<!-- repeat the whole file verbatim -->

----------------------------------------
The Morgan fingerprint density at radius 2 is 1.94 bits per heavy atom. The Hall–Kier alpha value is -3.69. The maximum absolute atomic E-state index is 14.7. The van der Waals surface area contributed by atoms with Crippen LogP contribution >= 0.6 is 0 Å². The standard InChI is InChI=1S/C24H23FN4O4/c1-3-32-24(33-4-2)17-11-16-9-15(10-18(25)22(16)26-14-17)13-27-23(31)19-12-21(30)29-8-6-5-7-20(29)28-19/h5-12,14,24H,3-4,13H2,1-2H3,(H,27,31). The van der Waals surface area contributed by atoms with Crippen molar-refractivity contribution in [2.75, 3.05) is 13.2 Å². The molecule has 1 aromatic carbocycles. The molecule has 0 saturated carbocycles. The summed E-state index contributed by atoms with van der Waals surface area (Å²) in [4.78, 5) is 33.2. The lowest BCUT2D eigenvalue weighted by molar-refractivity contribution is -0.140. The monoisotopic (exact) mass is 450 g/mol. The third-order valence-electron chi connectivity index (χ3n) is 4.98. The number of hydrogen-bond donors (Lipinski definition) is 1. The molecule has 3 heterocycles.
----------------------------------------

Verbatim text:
The Morgan fingerprint density at radius 2 is 1.94 bits per heavy atom. The Hall–Kier alpha value is -3.69. The maximum absolute atomic E-state index is 14.7. The van der Waals surface area contributed by atoms with Crippen LogP contribution >= 0.6 is 0 Å². The standard InChI is InChI=1S/C24H23FN4O4/c1-3-32-24(33-4-2)17-11-16-9-15(10-18(25)22(16)26-14-17)13-27-23(31)19-12-21(30)29-8-6-5-7-20(29)28-19/h5-12,14,24H,3-4,13H2,1-2H3,(H,27,31). The van der Waals surface area contributed by atoms with Crippen molar-refractivity contribution in [2.75, 3.05) is 13.2 Å². The molecule has 1 aromatic carbocycles. The molecule has 0 saturated carbocycles. The summed E-state index contributed by atoms with van der Waals surface area (Å²) in [4.78, 5) is 33.2. The lowest BCUT2D eigenvalue weighted by molar-refractivity contribution is -0.140. The monoisotopic (exact) mass is 450 g/mol. The third-order valence-electron chi connectivity index (χ3n) is 4.98. The number of hydrogen-bond donors (Lipinski definition) is 1. The molecule has 3 heterocycles.